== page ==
Dividing perennial plants is an excellent way to revitalise older plants, promote healthier growth, and get new plants for free. Whether you're looking to expand your garden, fill in bare spots or improve the health of your plants, mastering the technique of dividing plants will help. Not only does it improve the health and vigour of your plants, but it also provides an opportunity to propagate and share your favourite plants with friends and family.
Read on to explore the benefits of dividing perennial plants and find tips on how to get good results from your efforts.
What is a Perennial?
It is common for people to get confused between annual and perennial plants. The difference is that annuals grow for one season while perennials live for at least two seasons, and often longer. Most trees and shrubs are classed as woody perennials, meaning that they have a woody trunk or stem. But there is a huge range of herbaceous perennials too; these are shrub-like plants with softer stems, many of which die down over winter, resprouting in spring with no effort from the gardener.
Perennials can be used to create a permanent framework for the garden. Many perennials are drought tolerant too, and they’re generally lower maintenance plants compared to annuals. Combining perennials with annuals, which are more colourful and may have a longer flowering time, can create year-round displays of flowers and greenery.
For the most part, herbaceous perennials require little care. But they can become crowded or leggy from time to time. That’s where division comes into play.
Why Divide Perennials?
As perennials grow they can become overcrowded. This, in turn, means they produce smaller flowers, they become more prone to pests and disease, and they may need support for their stems. When this happens, your plants are saying, ‘Break it up!; So doing helps the health of the entire garden. Benefits of division include:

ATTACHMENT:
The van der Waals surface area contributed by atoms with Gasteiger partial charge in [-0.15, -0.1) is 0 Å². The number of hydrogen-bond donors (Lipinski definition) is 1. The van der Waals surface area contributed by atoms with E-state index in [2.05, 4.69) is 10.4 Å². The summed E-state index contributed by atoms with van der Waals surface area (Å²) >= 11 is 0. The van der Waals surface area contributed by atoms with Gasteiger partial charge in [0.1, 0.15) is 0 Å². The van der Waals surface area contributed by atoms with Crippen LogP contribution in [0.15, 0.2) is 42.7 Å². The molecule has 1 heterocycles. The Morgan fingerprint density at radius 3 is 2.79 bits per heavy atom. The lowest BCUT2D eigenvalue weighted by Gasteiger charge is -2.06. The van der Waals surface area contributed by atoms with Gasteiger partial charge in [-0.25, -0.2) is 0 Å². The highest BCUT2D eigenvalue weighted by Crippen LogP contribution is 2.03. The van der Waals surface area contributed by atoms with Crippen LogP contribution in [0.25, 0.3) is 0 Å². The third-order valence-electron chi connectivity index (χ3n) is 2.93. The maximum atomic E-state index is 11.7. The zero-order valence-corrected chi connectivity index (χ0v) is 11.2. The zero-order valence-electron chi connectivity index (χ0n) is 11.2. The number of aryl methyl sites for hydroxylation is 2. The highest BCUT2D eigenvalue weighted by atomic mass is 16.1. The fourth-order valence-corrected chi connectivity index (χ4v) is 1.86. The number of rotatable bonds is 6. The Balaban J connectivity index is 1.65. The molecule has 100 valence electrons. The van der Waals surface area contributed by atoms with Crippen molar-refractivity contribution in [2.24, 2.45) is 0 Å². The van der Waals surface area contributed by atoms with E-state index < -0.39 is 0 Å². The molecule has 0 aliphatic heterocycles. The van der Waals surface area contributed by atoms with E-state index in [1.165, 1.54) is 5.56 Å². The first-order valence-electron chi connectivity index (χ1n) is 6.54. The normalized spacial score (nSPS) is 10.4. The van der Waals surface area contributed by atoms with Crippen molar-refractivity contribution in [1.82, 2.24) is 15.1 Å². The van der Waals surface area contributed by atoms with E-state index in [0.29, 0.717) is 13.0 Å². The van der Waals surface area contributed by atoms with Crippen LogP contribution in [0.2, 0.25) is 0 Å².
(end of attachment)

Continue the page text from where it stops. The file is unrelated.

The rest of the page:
- Giving roots more space
- Reducing competition for nutrients and water
- Managing the size of plants
- Stimulating new growth
- Increasing light and air flow around plants
- Reducing pest and disease risks
Another major benefit of division is the production of new plants. Division is a good way to populate your garden with new plants at no cost except for a little time and effort.
Which Perennials to Divide
The vast majority of herbaceous perennial plants will benefit from division every few years. Strappy, clump-forming plants such as lomandra, dianella and agapanthus can be divided when the clumps become large and overcrowded. Others that can benefit from division include:
- Carnation and dianthus
- Ornamental grasses
- Phlox (perennial varieties)
- Pincushion flower
- Tussock bellflower
Root Disturbance and Dividing Perennials
While most herbaceous perennials will benefit from being divided, some perennials are fussy. They don’t like being divided and may go into shock. Examples include oriental poppies, butterfly weed, bleeding hearts, columbines and baby’s breath.
How to Divide Herbaceous Perennials
On average, perennials need division after 3 to 5 years or when they become crowded, overgrown, too large for their position, or when flower size or numbers have reduced. Plants that have suffered leaf damage from heat stress, sunburn or pests and diseases can also be divided to ‘start over’ with new foliage.